Bench in Ash
contains the description of a 5 foot bench I built in October
1997. The goal was to build a bench that would fit adjacent
a 5 foot kitchen table using available materials. The lumber
I had on hand consisted mainly of two pieces of 6/4 ash, each
roughly 12 inches wide and 6 feet long. I also had some odds
and ends pieces of ash which I hoped would be enough to complete
dimensions were defined by the lumber stock on hand - the
bench top is 58 x 11 x 5/4 inches, which is a little narrower
than I would have liked it to be. Luckily, this bench is used
primarily by children, so the 11 inch width is not really
an issue (yet). The overall height is 17-1/4 inches, which
is comparable to a typical dining room chair. Note that care
should be taken not to tip the bench over. At 11 inches in
width, the bench is narrower than a typical chair is deep,
yet equal in height. This makes it potentially more unstable.
Of course the 11 inch width is a restriction for me; a wider
seat is recommended for those building something similar.
Also note that the finished unit is quite heavy due to the
dense wood used and subsequently more stable than I had initially
Here are three pictures of the bench.
note on the color of the wood. Several different pieces of
ash were used to make this bench, leading to variations in
wood color. There is quite a drastic difference between the
lightest and darkest color. No stain was used so that only
the natural color of the wood shows.
The middle picture shows
that there are four basic parts to the bench - the top, the
two legs and a lower stretcher. The top was made from one
of the original 6 ft x 12 inch boards, and the legs and beams
were cut from the other board.
has two parts - a flat sitting surface and a reinforcement
beam. The top has a 1/4 inch round over on the top and a 1/4
inch cove on the underside. The cove gives it a slimmer look.
The reinforcement beam is 2 inches shorter than the top on
each end and is notched to hold the two legs (see bottom picture).
Its ends are also curved for an added decorative look. The
beam is attached to the top from the bottom at three points
- in the middle and in the leg notches. Each of the three
screws is recessed. The legs cover two of the screws and the
middle screwhole is capped with an ash plug.
is made from three parts - a middle 2 inch thick part and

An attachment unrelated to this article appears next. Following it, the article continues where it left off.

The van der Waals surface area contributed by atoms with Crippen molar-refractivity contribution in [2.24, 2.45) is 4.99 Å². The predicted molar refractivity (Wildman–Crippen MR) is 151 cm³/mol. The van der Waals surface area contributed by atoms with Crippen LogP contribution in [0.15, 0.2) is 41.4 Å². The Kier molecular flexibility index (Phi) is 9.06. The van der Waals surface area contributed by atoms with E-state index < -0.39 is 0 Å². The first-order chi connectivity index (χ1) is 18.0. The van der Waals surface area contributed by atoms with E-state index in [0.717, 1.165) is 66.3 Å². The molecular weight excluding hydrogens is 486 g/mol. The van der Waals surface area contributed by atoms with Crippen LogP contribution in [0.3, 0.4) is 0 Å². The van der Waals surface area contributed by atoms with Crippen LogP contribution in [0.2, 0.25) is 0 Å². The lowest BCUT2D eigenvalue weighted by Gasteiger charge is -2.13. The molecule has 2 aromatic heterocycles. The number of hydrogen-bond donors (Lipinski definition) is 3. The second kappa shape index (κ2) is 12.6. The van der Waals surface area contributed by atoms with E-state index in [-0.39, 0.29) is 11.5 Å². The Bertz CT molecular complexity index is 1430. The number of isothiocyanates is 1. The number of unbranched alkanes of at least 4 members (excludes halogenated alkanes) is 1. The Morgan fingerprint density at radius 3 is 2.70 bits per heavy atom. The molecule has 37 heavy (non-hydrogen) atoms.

two outer 1-1/8 inch thick legs. The three pieces are glued
together to form each leg with the outer legs actually dadoed
into the middle piece's sides. Three seperate pieces were
used due to available materials. This can be easily modified
to suit individual resource restrictions. The top of each
leg assembly is notched to fit the top reinforcement beam.
To accommodate the stretcher tenon, a 3/4 x 2 inch hole was
bored 7-1/2 inch from the bottom.
stretcher serves to prevent raking of the unit and helps lower
the center of gravity for added stability. It is 3 x 1-1/8
x 38 (the 38 inches is implementation dependent) and is thinner
in the middle for looks (see middle picture). The through tenons are
4 inches long and rounded at the ends for safety and looks
(see bottom picture). To lock the tenon to the legs, half of a 3/4
inch dowel is glued in place. A 3/4 inch hole is drilled in
the tenon at just the right spot so that only a semi-circle
is exposed on the exit side of the tenon. The half-dowel is
then sized to fit the opening (see bottom picture).
the stretcher to the legs and lock it in place with the half-dowel.
Add the top by matching the leg and top notches. To fasten
the legs to the top, I drilled four holes from the top of
the seat (see top picture), two holes per leg. Each hole houses
a recessed lag bolt that screws into the top of a leg. Each
hole is squared and a piece of black walnut is used to cap
the opening (see top picture). Black walnut is used for color contrast.
is Danish oil (Natural) and polyurethane for added moisture
and wear protection (from kids !). Be sure to adequately protect
the leg bottoms so that liquid spills do not absorb easily
into the legs.
was really easy to build. It is also, IMHO, quite elegant
and well proportioned. The reinforcement beam creates a very
sturdy top that barely flexes when supporting large adult loads.
The lower stretcher performs very well in preventing raking.